Thursday, 13 February 2020

REVIEW: Opera Undone: Tosca & La Boheme at Trafalgar Studios 2

Opera Undone: Tosca & La Boheme is The King’s Head Theatre’s first West End transfer and quite something it is. Puccini’s operas are sung in English and condensed into two 60-minute performances, reimagining the original stories to modernised operas.

Tosca, in this version set in 1940’s New York, is a tale of love, jealousy and torture. Tosca (played by Fiona Finsbury) gets caught up in a romance with Cavaradossi (Roger Paterson), a painter, who has some big secrets. He seeks to help his criminal friend runaway, until creepy Mafia boss Scarpia (Hugo Herman Wilson) captures him and preys on Tosca as revenge. The opera starts strong, with many amusing moments that draw the audience into the show. As the plot becomes more of a tragedy and quite horrifying at times, the audience connection seemed to fade; noticeable in such an intimate staging. The vocals are challenging but were very well executed by all of the cast, however, it seemed that the pace of arguments is stilted when sung and the tension dissipates. It was enjoyable but certainly lacked something, it noticeably seemed that a lot of plot and character depth had to be cut to fit the story into the hour.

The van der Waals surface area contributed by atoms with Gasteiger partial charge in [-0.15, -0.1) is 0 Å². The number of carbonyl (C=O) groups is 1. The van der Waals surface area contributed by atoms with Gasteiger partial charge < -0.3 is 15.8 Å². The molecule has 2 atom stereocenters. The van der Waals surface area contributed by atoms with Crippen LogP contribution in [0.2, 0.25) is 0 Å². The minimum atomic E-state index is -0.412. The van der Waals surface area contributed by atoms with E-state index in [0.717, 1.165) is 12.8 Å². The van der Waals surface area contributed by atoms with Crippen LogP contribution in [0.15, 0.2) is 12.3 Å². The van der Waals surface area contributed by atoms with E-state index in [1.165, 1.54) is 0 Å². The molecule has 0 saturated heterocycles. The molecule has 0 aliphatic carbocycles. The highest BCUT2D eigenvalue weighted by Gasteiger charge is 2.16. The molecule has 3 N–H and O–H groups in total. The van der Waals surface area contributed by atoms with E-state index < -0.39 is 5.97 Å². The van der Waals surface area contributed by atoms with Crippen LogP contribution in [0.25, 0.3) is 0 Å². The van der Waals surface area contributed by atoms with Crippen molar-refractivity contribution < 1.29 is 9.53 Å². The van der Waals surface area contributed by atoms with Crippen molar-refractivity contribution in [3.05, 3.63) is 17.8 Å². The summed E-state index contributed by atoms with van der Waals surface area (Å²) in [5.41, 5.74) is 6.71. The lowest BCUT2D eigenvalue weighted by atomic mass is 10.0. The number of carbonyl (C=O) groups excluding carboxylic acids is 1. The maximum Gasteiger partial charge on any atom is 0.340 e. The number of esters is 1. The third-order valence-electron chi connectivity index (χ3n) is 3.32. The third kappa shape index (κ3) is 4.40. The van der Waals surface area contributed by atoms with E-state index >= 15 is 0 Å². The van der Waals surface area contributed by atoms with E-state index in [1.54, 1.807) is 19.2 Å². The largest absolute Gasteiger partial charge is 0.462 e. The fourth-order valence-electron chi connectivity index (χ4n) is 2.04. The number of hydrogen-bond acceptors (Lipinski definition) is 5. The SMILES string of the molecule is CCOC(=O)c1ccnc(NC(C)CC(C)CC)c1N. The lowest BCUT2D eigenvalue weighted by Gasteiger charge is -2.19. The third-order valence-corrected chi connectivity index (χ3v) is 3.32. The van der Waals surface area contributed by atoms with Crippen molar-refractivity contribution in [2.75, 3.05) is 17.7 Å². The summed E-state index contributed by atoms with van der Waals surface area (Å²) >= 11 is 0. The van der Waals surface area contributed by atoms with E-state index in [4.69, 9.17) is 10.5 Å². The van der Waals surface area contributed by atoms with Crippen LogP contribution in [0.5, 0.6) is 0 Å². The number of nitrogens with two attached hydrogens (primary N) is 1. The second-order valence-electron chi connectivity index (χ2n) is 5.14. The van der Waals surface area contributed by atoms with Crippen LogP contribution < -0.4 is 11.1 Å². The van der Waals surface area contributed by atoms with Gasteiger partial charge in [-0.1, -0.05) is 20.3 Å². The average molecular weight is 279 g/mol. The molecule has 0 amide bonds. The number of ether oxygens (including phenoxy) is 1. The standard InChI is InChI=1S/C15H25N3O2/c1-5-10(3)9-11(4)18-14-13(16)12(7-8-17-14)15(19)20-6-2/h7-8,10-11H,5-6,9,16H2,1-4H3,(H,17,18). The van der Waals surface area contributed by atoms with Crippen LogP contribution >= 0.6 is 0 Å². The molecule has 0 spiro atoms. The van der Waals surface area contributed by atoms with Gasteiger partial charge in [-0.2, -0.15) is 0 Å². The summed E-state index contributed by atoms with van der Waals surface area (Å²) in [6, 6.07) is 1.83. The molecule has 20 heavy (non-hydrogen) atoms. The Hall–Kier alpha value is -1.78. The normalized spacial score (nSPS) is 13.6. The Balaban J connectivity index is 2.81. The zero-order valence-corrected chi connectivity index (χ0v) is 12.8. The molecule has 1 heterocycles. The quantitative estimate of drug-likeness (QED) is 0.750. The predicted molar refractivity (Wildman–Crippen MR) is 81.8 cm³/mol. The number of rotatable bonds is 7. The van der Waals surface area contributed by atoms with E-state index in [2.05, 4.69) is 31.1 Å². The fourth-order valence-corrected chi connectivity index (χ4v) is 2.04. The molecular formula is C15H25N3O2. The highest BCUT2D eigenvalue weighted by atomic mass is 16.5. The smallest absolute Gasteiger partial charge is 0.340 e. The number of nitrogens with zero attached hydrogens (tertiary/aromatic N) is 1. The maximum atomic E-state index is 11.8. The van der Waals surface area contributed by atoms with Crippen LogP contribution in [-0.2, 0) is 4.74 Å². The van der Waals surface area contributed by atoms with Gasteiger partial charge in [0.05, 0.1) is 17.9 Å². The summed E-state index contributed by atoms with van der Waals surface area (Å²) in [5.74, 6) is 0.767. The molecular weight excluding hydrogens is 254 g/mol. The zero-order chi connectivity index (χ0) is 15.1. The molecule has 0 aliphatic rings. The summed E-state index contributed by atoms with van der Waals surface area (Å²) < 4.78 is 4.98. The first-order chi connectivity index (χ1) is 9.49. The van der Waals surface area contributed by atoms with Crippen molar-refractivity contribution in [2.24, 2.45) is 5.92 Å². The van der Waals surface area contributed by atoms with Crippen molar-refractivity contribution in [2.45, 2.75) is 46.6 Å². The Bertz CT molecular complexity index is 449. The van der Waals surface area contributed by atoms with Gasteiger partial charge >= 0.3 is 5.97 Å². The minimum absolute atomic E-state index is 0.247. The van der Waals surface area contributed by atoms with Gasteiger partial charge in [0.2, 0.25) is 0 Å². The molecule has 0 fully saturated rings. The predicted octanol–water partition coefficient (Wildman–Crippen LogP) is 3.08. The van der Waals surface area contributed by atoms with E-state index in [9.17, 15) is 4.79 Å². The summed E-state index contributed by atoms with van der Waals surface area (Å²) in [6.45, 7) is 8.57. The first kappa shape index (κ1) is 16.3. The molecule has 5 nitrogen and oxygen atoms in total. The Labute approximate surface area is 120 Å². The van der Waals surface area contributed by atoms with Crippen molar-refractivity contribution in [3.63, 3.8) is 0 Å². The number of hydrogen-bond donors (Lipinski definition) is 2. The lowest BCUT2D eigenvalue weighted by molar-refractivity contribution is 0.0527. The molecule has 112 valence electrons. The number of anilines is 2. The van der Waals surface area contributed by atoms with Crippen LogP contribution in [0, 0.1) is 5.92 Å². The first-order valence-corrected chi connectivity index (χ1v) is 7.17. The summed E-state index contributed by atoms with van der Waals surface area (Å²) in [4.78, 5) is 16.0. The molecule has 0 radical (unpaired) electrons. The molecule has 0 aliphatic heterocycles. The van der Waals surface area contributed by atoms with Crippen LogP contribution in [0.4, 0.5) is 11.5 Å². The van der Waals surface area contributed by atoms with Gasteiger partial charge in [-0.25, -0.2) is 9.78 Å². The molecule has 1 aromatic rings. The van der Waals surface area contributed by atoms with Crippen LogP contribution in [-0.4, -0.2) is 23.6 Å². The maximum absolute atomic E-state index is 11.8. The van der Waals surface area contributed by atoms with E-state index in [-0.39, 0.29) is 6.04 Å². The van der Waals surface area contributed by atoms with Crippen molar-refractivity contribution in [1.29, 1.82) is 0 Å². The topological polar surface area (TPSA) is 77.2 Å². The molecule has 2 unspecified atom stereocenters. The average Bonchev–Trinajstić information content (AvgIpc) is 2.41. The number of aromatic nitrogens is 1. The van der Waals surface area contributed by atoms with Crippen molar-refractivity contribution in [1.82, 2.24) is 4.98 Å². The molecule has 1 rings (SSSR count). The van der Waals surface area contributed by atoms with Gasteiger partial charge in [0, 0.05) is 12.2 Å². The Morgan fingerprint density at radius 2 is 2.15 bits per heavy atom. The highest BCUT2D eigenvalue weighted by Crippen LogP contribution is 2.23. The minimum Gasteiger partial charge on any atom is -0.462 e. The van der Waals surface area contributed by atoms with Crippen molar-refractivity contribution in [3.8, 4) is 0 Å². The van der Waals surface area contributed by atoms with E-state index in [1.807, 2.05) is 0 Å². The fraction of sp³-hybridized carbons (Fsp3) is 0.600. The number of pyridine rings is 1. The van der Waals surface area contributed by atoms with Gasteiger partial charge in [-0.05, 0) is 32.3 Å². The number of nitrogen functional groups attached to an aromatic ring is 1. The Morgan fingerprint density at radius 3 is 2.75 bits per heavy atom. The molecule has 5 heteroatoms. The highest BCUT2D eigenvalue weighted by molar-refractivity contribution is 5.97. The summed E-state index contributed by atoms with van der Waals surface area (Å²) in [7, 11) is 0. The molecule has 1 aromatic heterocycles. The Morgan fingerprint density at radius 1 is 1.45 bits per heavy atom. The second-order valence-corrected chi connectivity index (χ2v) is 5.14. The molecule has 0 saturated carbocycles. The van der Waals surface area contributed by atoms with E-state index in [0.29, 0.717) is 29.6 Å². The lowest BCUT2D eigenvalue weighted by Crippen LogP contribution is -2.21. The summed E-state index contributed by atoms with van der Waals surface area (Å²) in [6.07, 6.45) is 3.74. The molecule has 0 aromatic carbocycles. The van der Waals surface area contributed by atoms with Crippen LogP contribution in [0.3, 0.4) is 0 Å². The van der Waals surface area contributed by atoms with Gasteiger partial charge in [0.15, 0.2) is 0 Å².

La bohème, on the other hand, took a much more modern stance on the opera and is set in Peckham. After meeting through Grindr, Rod (Roberto Barbaro) and Mimi/Luca (Philip Lee) connect and develop a complicated relationship that battles through addiction and trust.

Meanwhile, Marcus (Michael Georgiou) and Melissa (Honey Rouhani) work through the emotional struggles of an off again- off again relationship and the complexities of polyamory. The entire performance has been rejigged and is utterly fantastic. What it lacks in some unconvincing acting, it makes up for in hilarious lines, powerful voices and relatable digs at one another. They have revamped La boheme into a quirky tale that is quite unlike anything I have seen before.

Opera Undone successfully introduces a new generation to classic operas and certainly makes it more accessible. Every performer is clearly very talented and passionate about the art. At times I did wonder if the charm and glamour is lost by simplifying these traditional performances and containing them in a black box space. 

Review by Hannah Storey

Rating: ★★★

Seat: Stalls C20 | Price of Ticket: £25
Blog Design by pipdig